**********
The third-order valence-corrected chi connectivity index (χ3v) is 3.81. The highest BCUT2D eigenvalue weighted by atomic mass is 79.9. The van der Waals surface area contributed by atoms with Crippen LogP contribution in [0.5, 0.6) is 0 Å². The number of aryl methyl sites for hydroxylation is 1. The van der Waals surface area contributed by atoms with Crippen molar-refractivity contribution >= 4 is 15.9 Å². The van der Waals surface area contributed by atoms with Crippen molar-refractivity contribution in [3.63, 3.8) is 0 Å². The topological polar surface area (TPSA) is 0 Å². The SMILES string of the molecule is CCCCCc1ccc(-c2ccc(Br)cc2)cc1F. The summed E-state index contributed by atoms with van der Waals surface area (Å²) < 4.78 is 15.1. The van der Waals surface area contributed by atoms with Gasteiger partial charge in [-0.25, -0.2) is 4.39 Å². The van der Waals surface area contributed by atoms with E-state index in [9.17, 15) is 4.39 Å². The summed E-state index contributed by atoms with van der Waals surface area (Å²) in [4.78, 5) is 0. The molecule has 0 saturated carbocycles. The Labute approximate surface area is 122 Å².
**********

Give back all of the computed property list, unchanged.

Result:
The third-order valence-corrected chi connectivity index (χ3v) is 3.81. The highest BCUT2D eigenvalue weighted by atomic mass is 79.9. The van der Waals surface area contributed by atoms with Crippen LogP contribution in [0.5, 0.6) is 0 Å². The number of aryl methyl sites for hydroxylation is 1. The van der Waals surface area contributed by atoms with Crippen molar-refractivity contribution >= 4 is 15.9 Å². The van der Waals surface area contributed by atoms with Crippen molar-refractivity contribution in [3.63, 3.8) is 0 Å². The topological polar surface area (TPSA) is 0 Å². The SMILES string of the molecule is CCCCCc1ccc(-c2ccc(Br)cc2)cc1F. The summed E-state index contributed by atoms with van der Waals surface area (Å²) < 4.78 is 15.1. The van der Waals surface area contributed by atoms with Gasteiger partial charge in [-0.25, -0.2) is 4.39 Å². The van der Waals surface area contributed by atoms with E-state index in [9.17, 15) is 4.39 Å². The summed E-state index contributed by atoms with van der Waals surface area (Å²) in [4.78, 5) is 0. The molecule has 0 saturated carbocycles. The Labute approximate surface area is 122 Å².